Why I’m Sending Thank You Cards

Until my birthday and any sweet surprises from my boyfriend on Valentines Day, the season of gifting is coming to an end, that is, for 2016. Some of us smile and say thank you when we are given a gift and even fewer of us send thank you cards. They are time-consuming, out-dated, and sometimes costly. When we can thank someone in person or send them a quick thank you in Snapchat, why should we go through the hassle of sending a letter that is just going to be thrown away anyways? Here are a few reasons why sending a thank you letter should definitely make a comeback.

It shows you truly care.
When I was little, my mother would urge me to write thank you notes for days and even weeks. Sometimes it would get done and other times it wouldn’t. At the time, all I could think was “I don’t want to waste my time doing that when I could be watching T.V.” Well, now I see that this is exactly why handwritten letters are so important. It is true. We all have something else we could or should be working on, but the fact that we took a few minutes out of the day to write a note shows whoever the card is going to that they matter more to you than something else you could have been working on. Especially when it comes to thank-you notes, a letter shows you took time out of the day specifically to write down how much you appreciate the gift they so graciously gave you.

It’s unexpected.
Receiving something in the mail, that isn’t junk or a package you ordered for yourself, is quickly becoming a rarity. Getting a thoughtful letter could make someone’s day. A letter is much like a getting a compliment on something you never thought anybody would notice. It is out-of-the-blue and thoughtful. It is a great way to brighten a friend’s day and also a good present in return to whatever they gave you originally.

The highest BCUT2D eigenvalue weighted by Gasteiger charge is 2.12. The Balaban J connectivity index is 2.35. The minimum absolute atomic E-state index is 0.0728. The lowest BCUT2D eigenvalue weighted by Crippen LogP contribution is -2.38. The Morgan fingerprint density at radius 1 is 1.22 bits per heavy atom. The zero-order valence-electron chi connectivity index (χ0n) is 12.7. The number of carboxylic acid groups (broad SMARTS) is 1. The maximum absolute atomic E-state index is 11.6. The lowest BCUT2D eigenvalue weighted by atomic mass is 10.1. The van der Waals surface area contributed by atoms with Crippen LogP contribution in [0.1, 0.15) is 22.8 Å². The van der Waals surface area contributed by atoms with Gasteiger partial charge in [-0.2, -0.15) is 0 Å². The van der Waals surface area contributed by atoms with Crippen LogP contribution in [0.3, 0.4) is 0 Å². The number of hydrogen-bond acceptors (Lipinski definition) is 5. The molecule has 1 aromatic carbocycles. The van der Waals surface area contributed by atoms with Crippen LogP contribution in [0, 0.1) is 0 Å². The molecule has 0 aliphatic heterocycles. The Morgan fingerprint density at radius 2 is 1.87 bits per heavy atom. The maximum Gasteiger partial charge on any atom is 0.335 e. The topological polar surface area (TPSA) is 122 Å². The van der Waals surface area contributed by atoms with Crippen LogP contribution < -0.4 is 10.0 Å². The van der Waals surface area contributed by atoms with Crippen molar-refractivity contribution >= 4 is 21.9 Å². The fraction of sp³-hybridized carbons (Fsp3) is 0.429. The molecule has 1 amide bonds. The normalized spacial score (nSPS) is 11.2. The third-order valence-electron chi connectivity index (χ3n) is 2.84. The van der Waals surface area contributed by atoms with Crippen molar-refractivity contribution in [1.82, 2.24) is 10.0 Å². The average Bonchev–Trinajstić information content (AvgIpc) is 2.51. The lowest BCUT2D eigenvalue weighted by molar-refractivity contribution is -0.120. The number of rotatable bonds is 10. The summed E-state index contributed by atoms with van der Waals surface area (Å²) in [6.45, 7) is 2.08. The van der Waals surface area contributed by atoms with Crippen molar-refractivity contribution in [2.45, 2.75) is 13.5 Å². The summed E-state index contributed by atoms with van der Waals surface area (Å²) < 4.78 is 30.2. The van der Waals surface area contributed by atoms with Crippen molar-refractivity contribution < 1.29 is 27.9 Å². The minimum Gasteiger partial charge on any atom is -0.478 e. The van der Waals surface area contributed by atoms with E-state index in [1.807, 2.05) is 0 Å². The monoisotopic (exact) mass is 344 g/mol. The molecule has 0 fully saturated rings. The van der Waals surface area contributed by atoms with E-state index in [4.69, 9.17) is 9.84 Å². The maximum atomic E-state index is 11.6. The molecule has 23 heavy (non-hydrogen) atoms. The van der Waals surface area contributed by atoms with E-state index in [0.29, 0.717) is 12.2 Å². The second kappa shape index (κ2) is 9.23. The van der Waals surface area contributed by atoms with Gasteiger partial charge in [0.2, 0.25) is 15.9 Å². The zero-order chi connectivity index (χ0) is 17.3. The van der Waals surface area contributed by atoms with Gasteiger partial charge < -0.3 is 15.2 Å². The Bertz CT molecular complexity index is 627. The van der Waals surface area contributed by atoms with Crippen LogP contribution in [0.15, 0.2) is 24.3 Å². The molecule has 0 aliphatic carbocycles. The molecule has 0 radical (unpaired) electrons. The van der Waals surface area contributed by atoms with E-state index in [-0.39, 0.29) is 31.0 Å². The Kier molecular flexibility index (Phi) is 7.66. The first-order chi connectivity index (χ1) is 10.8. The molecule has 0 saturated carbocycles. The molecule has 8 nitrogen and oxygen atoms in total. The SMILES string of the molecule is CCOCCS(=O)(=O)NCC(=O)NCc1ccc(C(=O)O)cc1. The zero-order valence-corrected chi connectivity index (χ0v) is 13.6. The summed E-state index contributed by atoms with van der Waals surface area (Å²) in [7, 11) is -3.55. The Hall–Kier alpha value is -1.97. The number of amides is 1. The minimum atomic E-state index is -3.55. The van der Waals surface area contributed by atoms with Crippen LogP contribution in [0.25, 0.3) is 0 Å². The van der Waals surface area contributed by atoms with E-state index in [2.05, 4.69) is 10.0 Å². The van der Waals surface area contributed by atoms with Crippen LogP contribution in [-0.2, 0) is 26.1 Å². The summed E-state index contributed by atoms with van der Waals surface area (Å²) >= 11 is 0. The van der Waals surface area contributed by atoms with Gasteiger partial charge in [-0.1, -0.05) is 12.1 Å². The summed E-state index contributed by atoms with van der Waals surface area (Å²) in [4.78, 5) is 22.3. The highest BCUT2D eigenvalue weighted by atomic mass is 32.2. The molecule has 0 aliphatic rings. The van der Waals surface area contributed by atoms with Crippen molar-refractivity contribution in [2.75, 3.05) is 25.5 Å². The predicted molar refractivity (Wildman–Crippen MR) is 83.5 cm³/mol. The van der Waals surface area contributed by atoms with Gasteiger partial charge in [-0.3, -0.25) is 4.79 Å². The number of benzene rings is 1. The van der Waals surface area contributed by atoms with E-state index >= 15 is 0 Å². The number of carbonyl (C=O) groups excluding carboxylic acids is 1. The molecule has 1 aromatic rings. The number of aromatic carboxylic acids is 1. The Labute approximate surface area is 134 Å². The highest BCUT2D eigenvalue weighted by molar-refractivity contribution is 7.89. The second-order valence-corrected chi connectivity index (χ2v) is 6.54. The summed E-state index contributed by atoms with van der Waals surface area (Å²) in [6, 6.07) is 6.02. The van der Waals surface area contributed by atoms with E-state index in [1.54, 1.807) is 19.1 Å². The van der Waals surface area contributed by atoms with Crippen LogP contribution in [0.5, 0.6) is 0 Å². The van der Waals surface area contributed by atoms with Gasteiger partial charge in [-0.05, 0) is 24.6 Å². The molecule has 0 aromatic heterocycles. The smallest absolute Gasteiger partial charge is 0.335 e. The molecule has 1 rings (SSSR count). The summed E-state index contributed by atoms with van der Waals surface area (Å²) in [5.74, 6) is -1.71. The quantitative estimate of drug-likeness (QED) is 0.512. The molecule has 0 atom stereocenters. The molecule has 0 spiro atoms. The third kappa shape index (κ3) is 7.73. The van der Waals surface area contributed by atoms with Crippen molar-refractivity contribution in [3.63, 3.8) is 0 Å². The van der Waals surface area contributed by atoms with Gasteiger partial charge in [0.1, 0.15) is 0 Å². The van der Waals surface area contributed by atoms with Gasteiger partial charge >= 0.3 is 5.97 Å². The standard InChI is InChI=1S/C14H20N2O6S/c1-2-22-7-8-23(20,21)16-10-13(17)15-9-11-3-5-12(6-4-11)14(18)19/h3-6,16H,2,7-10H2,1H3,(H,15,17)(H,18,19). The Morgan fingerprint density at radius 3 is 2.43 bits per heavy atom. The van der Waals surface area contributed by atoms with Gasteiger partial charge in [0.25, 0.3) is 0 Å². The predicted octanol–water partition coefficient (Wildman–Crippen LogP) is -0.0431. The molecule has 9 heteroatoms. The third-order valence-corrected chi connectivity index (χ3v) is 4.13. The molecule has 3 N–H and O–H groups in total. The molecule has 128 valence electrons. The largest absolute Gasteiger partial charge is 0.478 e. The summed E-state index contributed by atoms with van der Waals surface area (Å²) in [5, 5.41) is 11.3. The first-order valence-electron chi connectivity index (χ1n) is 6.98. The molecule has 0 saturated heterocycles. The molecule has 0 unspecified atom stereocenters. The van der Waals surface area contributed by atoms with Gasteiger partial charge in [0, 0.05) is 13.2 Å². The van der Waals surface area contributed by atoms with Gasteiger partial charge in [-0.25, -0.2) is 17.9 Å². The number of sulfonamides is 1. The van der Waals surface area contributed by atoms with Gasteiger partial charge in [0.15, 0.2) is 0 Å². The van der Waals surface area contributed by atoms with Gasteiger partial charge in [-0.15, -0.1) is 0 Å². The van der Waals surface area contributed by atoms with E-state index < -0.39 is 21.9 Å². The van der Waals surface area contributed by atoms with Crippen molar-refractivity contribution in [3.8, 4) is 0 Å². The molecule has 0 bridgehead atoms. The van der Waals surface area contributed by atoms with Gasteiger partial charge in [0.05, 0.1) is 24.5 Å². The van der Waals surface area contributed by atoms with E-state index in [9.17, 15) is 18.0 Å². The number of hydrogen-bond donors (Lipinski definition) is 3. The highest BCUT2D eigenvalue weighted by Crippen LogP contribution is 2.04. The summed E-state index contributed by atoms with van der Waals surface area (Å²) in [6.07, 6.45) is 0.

It is a fresh mantle piece.
Pricey or not, thank you cards can act as art and help fill that perfectly odd amount of empty space on the mantle. Homemade cards are personal and beautiful. Sitting up around the house they are great conversation starters and awesome artwork. Store-bought cards can be just as beautiful and meaningful. Homemade cards may take some time to make but it can save you money in the long run. I mean, unless you buy the bulk boxes of cards, a single thank you card can get expensive real quick. Trust me, fold a piece of paper in half and create you own little thankful masterpiece.

Its simplicity is extraordinary.
Older family members and friends who knew life before technology receive a card and remember the good old days. Now, the sentiment of a letter can be just as refreshing. Something tangible, unlike a text message, really connects the sender and receiver. Sending a card may not be immediate but its rewards go beyond that of a quick and easy thank you.

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